The rustic think-space of famed naturalist John Burroughs stands exactly as he left it.
John Burroughs, one of the great 19th century conservationists, wrote about his cabin in the woods, “Life has a different flavor here… It is reduced to simpler terms; its complex equations all disappear.”
“Slabsides” is a log cabin built in 1895 by the famed conservationist and his son, in the Marlborough Mountains of West Park, New York. The small cottage is in a thick forest, and was named for the rough-hewed bark strips that clad its log frame. It’s a mile or so from “Riverby,” Burroughs’ forlorn former estate on the Hudson, which, unlike Slabsides, has fallen into some neglect and disrepair.
The snug little cabin is maintained by the John Burroughs Association, originally a place for Burroughs to write and think. Over the years he received all kinds of visitors and dignitaries here, from nearby Vassar College students, to Teddy Roosevelt and Henry Ford.
The cabin is on the west side of a hill in what is now the John Burroughs Nature Sanctuary. The downstairs is an open floor plan with a partitioned bedroom, and there are steep stairs that lead to a second floor sleeping area. If you visit today, it’s all exactly as Burroughs left it—as though he just stepped out for a walk and will be back soon.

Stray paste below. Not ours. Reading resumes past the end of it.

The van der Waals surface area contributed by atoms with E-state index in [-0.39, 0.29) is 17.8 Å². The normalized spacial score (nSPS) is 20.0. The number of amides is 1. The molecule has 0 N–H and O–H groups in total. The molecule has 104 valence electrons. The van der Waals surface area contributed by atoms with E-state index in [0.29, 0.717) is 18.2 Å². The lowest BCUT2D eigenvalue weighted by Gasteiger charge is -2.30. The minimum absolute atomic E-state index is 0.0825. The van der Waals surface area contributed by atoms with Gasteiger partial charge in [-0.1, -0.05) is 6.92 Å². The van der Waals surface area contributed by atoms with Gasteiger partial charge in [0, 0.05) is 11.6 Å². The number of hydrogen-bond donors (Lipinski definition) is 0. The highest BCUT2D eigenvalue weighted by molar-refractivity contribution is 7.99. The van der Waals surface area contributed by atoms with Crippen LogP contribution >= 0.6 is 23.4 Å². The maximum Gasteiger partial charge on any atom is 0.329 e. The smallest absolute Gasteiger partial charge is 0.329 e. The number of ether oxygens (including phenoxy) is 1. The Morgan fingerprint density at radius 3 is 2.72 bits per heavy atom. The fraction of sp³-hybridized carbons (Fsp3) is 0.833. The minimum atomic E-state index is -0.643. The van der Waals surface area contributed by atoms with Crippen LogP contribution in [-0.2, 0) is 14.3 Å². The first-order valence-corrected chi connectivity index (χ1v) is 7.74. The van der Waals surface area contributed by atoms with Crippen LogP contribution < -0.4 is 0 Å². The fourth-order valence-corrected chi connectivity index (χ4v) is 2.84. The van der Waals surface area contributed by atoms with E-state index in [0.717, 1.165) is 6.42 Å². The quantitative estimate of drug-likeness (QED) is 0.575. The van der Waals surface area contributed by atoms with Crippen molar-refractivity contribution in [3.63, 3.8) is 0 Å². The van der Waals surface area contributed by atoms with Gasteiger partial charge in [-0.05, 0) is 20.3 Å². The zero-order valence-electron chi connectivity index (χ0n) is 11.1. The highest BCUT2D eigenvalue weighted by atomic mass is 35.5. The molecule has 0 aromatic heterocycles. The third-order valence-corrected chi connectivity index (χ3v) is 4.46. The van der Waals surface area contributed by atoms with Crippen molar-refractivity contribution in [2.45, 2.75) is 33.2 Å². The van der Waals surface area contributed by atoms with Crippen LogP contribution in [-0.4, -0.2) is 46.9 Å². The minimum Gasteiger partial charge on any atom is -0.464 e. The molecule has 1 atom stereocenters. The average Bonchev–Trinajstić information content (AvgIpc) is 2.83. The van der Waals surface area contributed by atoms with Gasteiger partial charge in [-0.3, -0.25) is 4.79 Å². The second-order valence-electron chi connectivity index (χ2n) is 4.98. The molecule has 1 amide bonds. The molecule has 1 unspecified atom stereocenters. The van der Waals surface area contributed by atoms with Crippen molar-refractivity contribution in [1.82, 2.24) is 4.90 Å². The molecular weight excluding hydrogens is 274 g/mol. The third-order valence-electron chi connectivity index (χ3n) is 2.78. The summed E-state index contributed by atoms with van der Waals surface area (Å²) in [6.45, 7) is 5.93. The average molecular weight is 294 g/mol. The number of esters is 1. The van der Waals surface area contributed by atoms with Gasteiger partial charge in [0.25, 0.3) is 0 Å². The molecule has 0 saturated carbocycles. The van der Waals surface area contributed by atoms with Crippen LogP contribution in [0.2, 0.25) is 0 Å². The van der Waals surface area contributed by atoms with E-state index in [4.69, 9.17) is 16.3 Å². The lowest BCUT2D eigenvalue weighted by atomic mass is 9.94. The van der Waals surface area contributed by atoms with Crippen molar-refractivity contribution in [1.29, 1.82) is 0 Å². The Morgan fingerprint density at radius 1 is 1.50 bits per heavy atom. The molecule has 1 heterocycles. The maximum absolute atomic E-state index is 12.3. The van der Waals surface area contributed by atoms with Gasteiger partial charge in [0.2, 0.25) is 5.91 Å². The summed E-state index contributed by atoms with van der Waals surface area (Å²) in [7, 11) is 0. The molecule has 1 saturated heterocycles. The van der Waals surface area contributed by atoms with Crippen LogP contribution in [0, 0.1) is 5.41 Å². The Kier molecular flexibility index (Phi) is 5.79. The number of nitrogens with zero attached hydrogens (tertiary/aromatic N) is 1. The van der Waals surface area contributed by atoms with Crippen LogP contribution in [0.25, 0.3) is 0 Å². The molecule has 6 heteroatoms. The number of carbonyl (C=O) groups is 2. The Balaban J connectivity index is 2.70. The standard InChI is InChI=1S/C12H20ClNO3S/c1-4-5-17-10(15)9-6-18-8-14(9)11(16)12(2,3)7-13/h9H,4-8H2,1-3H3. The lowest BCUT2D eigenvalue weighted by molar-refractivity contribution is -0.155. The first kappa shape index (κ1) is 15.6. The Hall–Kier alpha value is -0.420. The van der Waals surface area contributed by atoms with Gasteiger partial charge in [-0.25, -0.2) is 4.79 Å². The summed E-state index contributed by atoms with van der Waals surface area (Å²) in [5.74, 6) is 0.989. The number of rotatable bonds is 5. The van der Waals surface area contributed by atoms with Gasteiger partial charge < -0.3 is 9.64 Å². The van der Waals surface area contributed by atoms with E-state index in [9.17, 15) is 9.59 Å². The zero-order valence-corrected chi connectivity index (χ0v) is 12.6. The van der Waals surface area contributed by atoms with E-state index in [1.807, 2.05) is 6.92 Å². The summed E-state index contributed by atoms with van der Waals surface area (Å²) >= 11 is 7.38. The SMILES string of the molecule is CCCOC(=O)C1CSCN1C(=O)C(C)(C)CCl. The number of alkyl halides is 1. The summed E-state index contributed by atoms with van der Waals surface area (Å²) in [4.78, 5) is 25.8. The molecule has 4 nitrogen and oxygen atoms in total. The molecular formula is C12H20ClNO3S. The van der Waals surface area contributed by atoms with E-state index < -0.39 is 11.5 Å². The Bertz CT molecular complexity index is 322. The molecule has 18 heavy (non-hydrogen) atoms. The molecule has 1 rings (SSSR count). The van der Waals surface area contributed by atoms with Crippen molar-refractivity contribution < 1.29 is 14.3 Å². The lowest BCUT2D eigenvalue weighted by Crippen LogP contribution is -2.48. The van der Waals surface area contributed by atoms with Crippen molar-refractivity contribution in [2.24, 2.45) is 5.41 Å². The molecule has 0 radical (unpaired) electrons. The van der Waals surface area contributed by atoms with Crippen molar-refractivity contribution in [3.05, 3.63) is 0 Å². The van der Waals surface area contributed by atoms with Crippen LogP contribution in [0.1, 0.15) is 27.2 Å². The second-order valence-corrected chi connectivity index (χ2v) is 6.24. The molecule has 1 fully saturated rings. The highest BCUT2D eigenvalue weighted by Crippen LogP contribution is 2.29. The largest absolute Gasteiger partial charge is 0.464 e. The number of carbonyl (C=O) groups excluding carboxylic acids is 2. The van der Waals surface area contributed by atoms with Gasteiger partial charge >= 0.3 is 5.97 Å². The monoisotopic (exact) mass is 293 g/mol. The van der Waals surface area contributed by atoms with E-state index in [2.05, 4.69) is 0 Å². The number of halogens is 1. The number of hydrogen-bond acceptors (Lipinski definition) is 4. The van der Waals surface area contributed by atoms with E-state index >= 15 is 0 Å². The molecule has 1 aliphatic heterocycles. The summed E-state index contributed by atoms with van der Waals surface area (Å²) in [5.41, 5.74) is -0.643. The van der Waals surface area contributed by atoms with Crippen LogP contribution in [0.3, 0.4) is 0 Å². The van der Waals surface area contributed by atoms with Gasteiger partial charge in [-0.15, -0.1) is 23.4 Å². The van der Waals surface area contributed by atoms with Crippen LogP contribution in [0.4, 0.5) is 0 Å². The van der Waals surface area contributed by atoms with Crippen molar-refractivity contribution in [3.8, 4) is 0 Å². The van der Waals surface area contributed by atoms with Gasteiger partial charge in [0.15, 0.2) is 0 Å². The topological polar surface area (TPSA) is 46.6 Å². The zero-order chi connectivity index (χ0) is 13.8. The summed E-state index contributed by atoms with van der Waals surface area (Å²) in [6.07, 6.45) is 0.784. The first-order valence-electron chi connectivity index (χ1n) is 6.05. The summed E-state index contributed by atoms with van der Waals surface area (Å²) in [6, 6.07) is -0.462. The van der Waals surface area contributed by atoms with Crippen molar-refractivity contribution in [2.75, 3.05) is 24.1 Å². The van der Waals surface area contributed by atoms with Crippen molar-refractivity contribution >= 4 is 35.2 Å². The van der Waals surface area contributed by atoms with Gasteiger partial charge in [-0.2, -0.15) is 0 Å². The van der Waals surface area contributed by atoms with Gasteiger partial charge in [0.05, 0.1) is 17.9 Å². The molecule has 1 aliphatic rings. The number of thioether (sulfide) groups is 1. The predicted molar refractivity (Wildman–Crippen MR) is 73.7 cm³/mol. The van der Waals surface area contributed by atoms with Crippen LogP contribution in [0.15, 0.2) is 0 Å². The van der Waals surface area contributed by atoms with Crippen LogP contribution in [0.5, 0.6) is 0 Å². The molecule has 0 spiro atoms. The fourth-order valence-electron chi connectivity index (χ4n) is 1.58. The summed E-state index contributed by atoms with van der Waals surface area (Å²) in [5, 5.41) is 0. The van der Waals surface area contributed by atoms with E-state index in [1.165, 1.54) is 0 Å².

After Burroughs died in 1921, the property was deeded to the John Burroughs Association, a non-profit that serves to preserve the naturalist’s legacy, as well encourage all to appreciate nature as Burroughs did. Slabsides received National Historic Landmark status in 1968, and is part of the 170-acre reserve of pristine forest, ponds, streams and waterfalls.
Know Before You Go
Slabsides is part of the the John Burroughs Nature Sanctuary, about 90 miles north of Manhattan. The park is open year-round, and there are trails to explore the woods from dawn to dusk. There is no admission fee, but donations are always welcome. To get to the cabin a bike (in good weather) or car is recommended, as well as good hiking shoes (some of the trails can be rough in places). It is open for public tours only occasionally, in the spring and in the fall. You can also try to arrange a special or group tour by calling the John Burroughs Association at (845) 384-6320. To get to the cabin and see the outside (and steal a peek into the windows), contact the Association for the best directions for the time of year you are visiting.
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